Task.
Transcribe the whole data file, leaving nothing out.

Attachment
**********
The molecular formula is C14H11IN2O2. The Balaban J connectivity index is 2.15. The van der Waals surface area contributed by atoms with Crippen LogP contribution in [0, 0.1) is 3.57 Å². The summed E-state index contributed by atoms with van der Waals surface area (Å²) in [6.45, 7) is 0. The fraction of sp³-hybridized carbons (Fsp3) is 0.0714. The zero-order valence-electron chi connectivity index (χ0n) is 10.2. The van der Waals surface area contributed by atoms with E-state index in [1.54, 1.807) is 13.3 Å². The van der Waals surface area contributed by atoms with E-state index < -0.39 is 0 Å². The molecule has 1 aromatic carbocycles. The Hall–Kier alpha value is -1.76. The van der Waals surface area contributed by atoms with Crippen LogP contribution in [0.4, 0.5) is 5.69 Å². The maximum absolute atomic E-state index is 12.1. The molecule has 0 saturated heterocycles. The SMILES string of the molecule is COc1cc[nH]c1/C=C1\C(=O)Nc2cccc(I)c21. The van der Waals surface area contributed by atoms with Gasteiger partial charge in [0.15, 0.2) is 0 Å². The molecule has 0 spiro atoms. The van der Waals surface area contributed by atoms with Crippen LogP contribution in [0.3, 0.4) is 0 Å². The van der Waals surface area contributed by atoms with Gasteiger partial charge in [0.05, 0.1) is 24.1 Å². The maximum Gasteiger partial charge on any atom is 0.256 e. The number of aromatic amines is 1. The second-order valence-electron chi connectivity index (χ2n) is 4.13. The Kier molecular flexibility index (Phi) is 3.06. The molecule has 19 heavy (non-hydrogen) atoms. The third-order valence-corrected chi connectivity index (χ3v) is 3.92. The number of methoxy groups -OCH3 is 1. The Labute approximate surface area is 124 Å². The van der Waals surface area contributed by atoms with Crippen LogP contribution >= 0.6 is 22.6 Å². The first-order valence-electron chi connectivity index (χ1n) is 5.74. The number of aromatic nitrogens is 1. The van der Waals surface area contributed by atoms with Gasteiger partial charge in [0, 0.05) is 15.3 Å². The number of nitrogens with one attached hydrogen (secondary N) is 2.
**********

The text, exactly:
The molecular formula is C14H11IN2O2. The Balaban J connectivity index is 2.15. The van der Waals surface area contributed by atoms with Crippen LogP contribution in [0, 0.1) is 3.57 Å². The summed E-state index contributed by atoms with van der Waals surface area (Å²) in [6.45, 7) is 0. The fraction of sp³-hybridized carbons (Fsp3) is 0.0714. The zero-order valence-electron chi connectivity index (χ0n) is 10.2. The van der Waals surface area contributed by atoms with E-state index in [1.54, 1.807) is 13.3 Å². The van der Waals surface area contributed by atoms with E-state index < -0.39 is 0 Å². The molecule has 1 aromatic carbocycles. The Hall–Kier alpha value is -1.76. The van der Waals surface area contributed by atoms with Crippen LogP contribution in [0.4, 0.5) is 5.69 Å². The maximum absolute atomic E-state index is 12.1. The molecule has 0 saturated heterocycles. The SMILES string of the molecule is COc1cc[nH]c1/C=C1\C(=O)Nc2cccc(I)c21. The van der Waals surface area contributed by atoms with Gasteiger partial charge in [0.15, 0.2) is 0 Å². The molecule has 0 spiro atoms. The van der Waals surface area contributed by atoms with Crippen LogP contribution in [0.3, 0.4) is 0 Å². The van der Waals surface area contributed by atoms with Gasteiger partial charge in [0.05, 0.1) is 24.1 Å². The maximum Gasteiger partial charge on any atom is 0.256 e. The number of aromatic amines is 1. The second-order valence-electron chi connectivity index (χ2n) is 4.13. The Kier molecular flexibility index (Phi) is 3.06. The molecule has 19 heavy (non-hydrogen) atoms. The third-order valence-corrected chi connectivity index (χ3v) is 3.92. The number of methoxy groups -OCH3 is 1. The Labute approximate surface area is 124 Å². The van der Waals surface area contributed by atoms with Crippen LogP contribution >= 0.6 is 22.6 Å². The first-order valence-electron chi connectivity index (χ1n) is 5.74. The number of aromatic nitrogens is 1. The van der Waals surface area contributed by atoms with Gasteiger partial charge in [0, 0.05) is 15.3 Å². The number of nitrogens with one attached hydrogen (secondary N) is 2.